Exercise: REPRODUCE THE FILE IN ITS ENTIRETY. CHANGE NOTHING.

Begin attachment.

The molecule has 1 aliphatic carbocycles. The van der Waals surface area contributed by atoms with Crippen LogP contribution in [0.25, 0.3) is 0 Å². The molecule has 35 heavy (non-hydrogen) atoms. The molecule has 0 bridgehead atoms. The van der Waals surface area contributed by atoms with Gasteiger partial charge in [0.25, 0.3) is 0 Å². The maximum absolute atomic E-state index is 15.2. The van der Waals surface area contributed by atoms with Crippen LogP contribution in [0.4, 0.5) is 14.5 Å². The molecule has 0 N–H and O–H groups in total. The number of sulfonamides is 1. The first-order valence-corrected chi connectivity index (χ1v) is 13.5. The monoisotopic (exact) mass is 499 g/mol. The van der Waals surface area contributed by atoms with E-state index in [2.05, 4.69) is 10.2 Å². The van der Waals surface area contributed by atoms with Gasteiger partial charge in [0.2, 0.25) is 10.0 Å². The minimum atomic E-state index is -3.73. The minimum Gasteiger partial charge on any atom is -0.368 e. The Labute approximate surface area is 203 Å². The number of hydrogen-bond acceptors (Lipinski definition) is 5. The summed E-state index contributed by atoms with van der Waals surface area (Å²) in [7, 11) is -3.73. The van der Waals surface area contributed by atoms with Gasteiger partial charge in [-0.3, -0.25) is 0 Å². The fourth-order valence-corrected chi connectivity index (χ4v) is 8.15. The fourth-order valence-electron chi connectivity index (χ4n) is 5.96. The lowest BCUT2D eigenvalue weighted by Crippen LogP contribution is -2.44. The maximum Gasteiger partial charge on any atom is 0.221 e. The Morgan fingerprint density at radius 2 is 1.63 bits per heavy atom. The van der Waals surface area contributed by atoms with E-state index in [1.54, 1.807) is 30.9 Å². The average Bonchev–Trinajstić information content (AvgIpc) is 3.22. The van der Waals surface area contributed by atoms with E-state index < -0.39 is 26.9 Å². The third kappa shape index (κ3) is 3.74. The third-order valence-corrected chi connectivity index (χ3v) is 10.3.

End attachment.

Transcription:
The molecule has 1 aliphatic carbocycles. The van der Waals surface area contributed by atoms with Crippen LogP contribution in [0.25, 0.3) is 0 Å². The molecule has 35 heavy (non-hydrogen) atoms. The molecule has 0 bridgehead atoms. The van der Waals surface area contributed by atoms with Gasteiger partial charge in [0.25, 0.3) is 0 Å². The maximum absolute atomic E-state index is 15.2. The van der Waals surface area contributed by atoms with Crippen LogP contribution in [0.4, 0.5) is 14.5 Å². The molecule has 0 N–H and O–H groups in total. The number of sulfonamides is 1. The first-order valence-corrected chi connectivity index (χ1v) is 13.5. The monoisotopic (exact) mass is 499 g/mol. The van der Waals surface area contributed by atoms with E-state index in [2.05, 4.69) is 10.2 Å². The van der Waals surface area contributed by atoms with Gasteiger partial charge in [0.2, 0.25) is 10.0 Å². The minimum atomic E-state index is -3.73. The minimum Gasteiger partial charge on any atom is -0.368 e. The Labute approximate surface area is 203 Å². The number of hydrogen-bond acceptors (Lipinski definition) is 5. The summed E-state index contributed by atoms with van der Waals surface area (Å²) in [7, 11) is -3.73. The van der Waals surface area contributed by atoms with Gasteiger partial charge in [-0.3, -0.25) is 0 Å². The fourth-order valence-corrected chi connectivity index (χ4v) is 8.15. The fourth-order valence-electron chi connectivity index (χ4n) is 5.96. The lowest BCUT2D eigenvalue weighted by Crippen LogP contribution is -2.44. The maximum Gasteiger partial charge on any atom is 0.221 e. The Morgan fingerprint density at radius 2 is 1.63 bits per heavy atom. The van der Waals surface area contributed by atoms with E-state index in [1.54, 1.807) is 30.9 Å². The average Bonchev–Trinajstić information content (AvgIpc) is 3.22. The van der Waals surface area contributed by atoms with E-state index < -0.39 is 26.9 Å². The third kappa shape index (κ3) is 3.74. The third-order valence-corrected chi connectivity index (χ3v) is 10.3.